Paläontologische Zeitschrift

, Volume 88, Issue 4, pp 481–494 | Cite as

First evidence of the tooth eruption sequence of the upper jaw in Hyaenodon (Hyaenodontidae, Mammalia) and new information on the ontogenetic development of its dentition

  • Katharina BastlEmail author
  • Doris Nagel
Research Paper


Juvenile material with the main focus on the upper jaw of the fossil predator Hyaenodon was evaluated to study the tooth eruption sequence and to examine the ontogeny of its dentition in detail. The comparison in size of milk to permanent teeth indicates a growth rate of 12–16 % in Hyaenodon. The thin section of a deciduous canine of a North American taxon shows four dental rings. Based on the knowledge of recent carnivores, this implies an age of 3–4 years in the last stage of tooth eruption and thus a long juvenile phase. The mandibles ascertained the most recent established tooth eruption sequence for North American and European species. For the first time ever, juvenile material from Asia is documented and interpreted. This study likewise shows a difference in the sequence of the upper jaw: the first upper premolar erupts before the first upper molar in North American species, whereas the European taxa show an earlier eruption of the first upper molar. This fact further confirms the divergence between the Hyaenodon lineages from North America and Europe.


Hyaenodon Tooth eruption sequence Growth rates Dental rings Oligocene Mammalia 



American Museum of Natural History (New York, USA)


British Museum of Natural History (London, UK)


Bayerische Staatssammlung für Geologie und Paläontologie (München, Germany)


Frick Collection at the American Museum of Natural History (New York, USA)


Geomuseum, Westfälische Wilhelms-Universität (Münster, Germany)


Paläontologisches Institut, Universität Wien (Wien, Austria)


Muséum National d′Histoire Naturelle (Paris, France)


Aubrelong collection at the MNHN


Pech Desse collection at the MNHN


Quercy collection at the MNHN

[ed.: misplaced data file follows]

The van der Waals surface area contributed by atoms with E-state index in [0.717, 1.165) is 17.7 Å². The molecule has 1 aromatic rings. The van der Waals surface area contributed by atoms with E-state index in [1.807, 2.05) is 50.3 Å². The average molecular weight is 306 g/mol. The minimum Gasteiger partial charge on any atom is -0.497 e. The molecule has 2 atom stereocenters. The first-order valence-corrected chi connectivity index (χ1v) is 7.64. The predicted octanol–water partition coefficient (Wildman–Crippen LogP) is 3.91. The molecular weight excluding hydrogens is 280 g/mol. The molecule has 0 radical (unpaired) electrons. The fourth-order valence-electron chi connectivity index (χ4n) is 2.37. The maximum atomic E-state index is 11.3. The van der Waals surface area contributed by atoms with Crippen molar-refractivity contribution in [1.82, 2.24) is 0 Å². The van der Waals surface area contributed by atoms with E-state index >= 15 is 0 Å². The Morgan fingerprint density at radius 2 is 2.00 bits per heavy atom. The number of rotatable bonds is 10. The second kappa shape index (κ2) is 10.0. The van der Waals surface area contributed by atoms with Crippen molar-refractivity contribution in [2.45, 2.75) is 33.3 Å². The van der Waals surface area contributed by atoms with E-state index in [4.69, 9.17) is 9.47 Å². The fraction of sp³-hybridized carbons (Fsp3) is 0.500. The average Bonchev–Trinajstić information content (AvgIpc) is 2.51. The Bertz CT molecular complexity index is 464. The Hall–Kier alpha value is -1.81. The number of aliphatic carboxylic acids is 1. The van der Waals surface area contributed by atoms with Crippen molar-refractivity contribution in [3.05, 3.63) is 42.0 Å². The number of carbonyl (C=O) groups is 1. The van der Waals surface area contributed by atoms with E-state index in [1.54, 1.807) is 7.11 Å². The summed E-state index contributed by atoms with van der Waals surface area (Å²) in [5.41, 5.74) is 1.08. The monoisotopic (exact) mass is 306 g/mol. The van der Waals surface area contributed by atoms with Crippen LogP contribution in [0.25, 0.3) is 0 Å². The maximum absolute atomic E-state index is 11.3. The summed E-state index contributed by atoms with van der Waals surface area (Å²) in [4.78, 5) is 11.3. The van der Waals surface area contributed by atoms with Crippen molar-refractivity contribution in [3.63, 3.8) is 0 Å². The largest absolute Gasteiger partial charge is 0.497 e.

Fossil Vertebrate Collection, Naturhistorisches Museum Wien (Vienna, Austria)


Princeton Collection moved to Yale Peabody Museum (New Haven, USA)


Upper canine


Lower canine


Upper deciduous/milk tooth


Lower deciduous/milk tooth


Upper incisive


Lower incisive


Upper molar


Lower molar


Upper premolar


Lower premolar


Juveniles Material des fossilen Räubers Hyaenodon wurde hinsichtlich des Zahnwechsels im Oberkiefer im Speziellen, der Sequenz des Zahnwechsels im Allgemeinen und der Ontogenie der Bezahnung untersucht. Der Vergleich von Milch- zu Dauerzähnen deutet auf eine Wachstumsrate von 12–16 % bei Hyaenodon hin. Der Dünnschliff eines Milcheckzahnes einer nordamerikanischen Art zeigt 4 Dentinringe. Basierend auf der Kenntnis bei rezenten Raubtieren, ist das Alter des Individuums auf drei bis vier Jahre zu interpretieren. Da es sich im letzten Stadium des Zahnwechsels noch befunden hat, wird eine lange juvenile Phase impliziert. Die Unterkiefer bestätigen die vor kurzem aufgestellte Zahnwechselfolge bei nordamerikanischen und europäischen Arten. Zum ersten Mal kann auch juveniles Material aus Asien vorgestellt und gedeutet werden. Diese Studie dokumentiert auch einen Unterschied im Verlauf des Zahnwechsels im Oberkiefer: der erste, obere Prämolar bricht vor dem ersten Molar in nordamerikanischen Arten durch, im Gegensatz dazu zeigen europäische Formen einen früheren Durchbruch des ersten, oberen Molaren. Diese Beobachtung bestätigt die Divergenz zwischen den Hyaenodon-Linien von Nordamerika und Europa.


Hyaenodon Zahnwechsel Wachstumsraten Dentinringe Oligozän Mammalia 



Kind thanks to the Institut für Paläontologie (Universität Wien) for providing facilities, tools and material. The University of Vienna supported K.B. with travel grants (awards of advancement scholarships from the University of Vienna used for travel costs) for London, Paris and New York. Ursula Göhlich (NHMW), Christine Argot (MNHN), Pip Brewer (NHMUK), Andy Currant (NHMUK) and Judith Galkin (AMNH) gave access to the respective collections and granted loans. We are indebted to Andrea Tietze and the team at the DZU (Donauzentrum Urania, Vienna) for the possibility to produce the x-rays. We wish to thank Floréal Solé and one anonymous reviewer for valuable comments that led to improvement of this manuscript.


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© Springer-Verlag Berlin Heidelberg 2013

Authors and Affiliations

  1. 1.Institut für PaläontologieUniversität WienWienAustria
  2. 2.HNO-Klinik der Medizinischen Universität Wien, Forschungsgruppe Aerobiologie und PolleninformationWienAustria

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